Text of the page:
So what is it that makes Israel so conducive to successful startups? Lital Asher-Dotan, who established P&G’s Israel House of Innovation, the company’s first R&D center in Israel, spoke of the country’s “culture of entrepreneurship, where everything is possible. They don’t take no for an answer.” Her P&G colleague, Sophie Blum, added, “Israel is global-oriented from day one, always forward-looking.”

Shelley Zalis, CEO of Ipsos Open Thinking Exchange, a research firm, perhaps put it best when she said, “It’s the chutzpah factor … Israel is all about, ‘Act now!’ ”

Dov Moran, an Israeli who invented the USB flash drive, said at the conference that innovation is not hard.

“Look all around you. There are problems crying out for solutions!”

Moran explained that he got the idea for the flash drive when he was going to give a presentation and the technology failed and destroyed his presentation. After that, he vowed he would find a way to keep his presentation on him. Solutions to annoyances — that’s invention, he said.

In Israel, Moran said, “There are a plethora of good ideas fueled by a [vigorous] exchange of ideas.”

So, what were my takeaways from the conference, which was organized by Sharona Justman, the managing director of L.A.-based STEP Strategy Advisors, and co-chaired by Yossi Vardi of Israel’s International Technologies (founder and seeder of more than 60 high-tech companies, including the early instant-messaging company ICQ, now sold to AOL)?

Overall, it struck me that some of the most interesting technologies are not about inventing the wheel — rather they just make the wheel roll better. So, for example, WalkMe (walkme.com) can provide online how-to guides from a company in real time as you do any task — saving companies on customer service calls, tech support and returns of merchandise. Pango (pango-parking.com), not only tells you about parking availability at public and private spaces in real time based on your location, but also incentivizes you to alert the service when are about to leave a spot by awarding points and prizes. Paperless Proposal (paperlessproposal.com) is a collaborative platform for sending presentations. (Think of it as YouSendIt for PowerPoints.)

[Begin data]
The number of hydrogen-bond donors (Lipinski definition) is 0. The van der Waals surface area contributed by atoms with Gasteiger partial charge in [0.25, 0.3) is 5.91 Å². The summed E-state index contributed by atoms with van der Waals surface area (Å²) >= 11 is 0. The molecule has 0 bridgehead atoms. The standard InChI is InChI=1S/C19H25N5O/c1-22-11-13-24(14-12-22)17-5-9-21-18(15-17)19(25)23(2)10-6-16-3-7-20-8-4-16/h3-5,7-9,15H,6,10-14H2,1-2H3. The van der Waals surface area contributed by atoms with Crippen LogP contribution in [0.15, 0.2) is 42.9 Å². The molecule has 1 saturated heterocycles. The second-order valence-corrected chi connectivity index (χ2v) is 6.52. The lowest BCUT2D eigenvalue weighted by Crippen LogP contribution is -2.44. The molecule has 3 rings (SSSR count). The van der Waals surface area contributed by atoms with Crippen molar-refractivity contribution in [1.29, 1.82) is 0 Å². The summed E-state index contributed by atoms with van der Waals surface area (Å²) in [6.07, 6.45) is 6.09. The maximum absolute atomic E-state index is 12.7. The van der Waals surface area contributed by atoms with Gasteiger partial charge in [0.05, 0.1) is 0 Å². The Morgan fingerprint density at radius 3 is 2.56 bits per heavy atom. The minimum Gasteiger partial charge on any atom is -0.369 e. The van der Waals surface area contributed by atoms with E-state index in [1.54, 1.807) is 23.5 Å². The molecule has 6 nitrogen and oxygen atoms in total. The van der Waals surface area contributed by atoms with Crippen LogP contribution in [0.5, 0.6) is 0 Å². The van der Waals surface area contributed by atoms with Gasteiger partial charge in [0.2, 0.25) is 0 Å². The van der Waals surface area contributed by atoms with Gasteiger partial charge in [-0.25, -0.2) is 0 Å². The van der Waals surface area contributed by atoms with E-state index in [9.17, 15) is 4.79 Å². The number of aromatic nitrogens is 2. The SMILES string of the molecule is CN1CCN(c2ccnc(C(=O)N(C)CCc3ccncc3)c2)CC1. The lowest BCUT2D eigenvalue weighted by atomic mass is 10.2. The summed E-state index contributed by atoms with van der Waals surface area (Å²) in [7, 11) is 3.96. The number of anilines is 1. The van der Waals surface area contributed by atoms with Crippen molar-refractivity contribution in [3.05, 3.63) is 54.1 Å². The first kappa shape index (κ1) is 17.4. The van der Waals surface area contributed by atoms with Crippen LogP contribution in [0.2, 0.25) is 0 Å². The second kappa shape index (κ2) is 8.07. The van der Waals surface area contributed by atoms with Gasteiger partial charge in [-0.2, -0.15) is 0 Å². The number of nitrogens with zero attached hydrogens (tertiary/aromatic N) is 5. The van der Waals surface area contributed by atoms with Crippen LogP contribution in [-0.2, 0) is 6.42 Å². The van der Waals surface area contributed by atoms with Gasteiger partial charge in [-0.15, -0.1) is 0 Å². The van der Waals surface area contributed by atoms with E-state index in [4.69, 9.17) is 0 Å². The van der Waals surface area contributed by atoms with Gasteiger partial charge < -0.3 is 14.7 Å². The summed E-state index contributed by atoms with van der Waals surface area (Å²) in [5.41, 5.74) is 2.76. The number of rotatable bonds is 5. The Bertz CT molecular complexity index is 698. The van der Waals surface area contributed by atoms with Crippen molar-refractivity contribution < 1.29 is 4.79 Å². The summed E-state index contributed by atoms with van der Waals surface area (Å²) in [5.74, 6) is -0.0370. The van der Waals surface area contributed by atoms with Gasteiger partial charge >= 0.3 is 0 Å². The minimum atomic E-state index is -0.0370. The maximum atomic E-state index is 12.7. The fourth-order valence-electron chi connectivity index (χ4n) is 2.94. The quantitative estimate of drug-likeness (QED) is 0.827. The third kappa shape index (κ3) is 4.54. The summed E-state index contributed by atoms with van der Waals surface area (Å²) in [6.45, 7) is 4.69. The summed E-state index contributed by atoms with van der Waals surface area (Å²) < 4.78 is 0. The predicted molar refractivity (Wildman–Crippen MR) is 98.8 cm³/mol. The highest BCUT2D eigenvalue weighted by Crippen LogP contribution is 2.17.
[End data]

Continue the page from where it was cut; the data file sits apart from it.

Here are some other things I learned at the Israel Conference: Most of the 3D motion technology (à la Wii and Kinect) was developed in Israel. Procter & Gamble has an office in Israel for R&D, as does IBM, which has been there for 62 of Israel’s 65 years.

Apps are an $80 billion industry (that’s with a “b”), and social gaming (i.e., Words With Friends) is 59 percent female and overwhelmingly mobile driven, so there is a great need for more women executives and developers.

And there are 40 million dog owners in the United States, 80 percent of whom leave their pets at home for four hours or more and feel guilty about it. Wonder what that last statistic has to do with Israel? An Israeli firm is launching DogTV, the first channel of programming for dogs to watch while you’re out of the house. Don’t laugh (OK, it is funny) but Dish Network is going to beam DogTV (dogtv.com) into 20 million homes. So who’s laughing now?

What was striking was in how many diverse fields Israelis and Israeli-developed technology are making an impact.

Ynon Kreiz, chairman of the board of one the top YouTube multichannel distribution networks and production facilities, Maker Studios (makerstudios.com ), spoke of the emergence of video content as “a whole new revolution” delivered to people all over the world in real time. According to Kreiz, 100 hours of video are being uploaded every minute, and there are large fortunes to be made for small, even stupid jokes that people enjoy. (Don’t believe him? Check out Snoop Lion — formerly the rapper Snoop Dogg — as Moses battling Santa in “Epic Rap Battles of History”).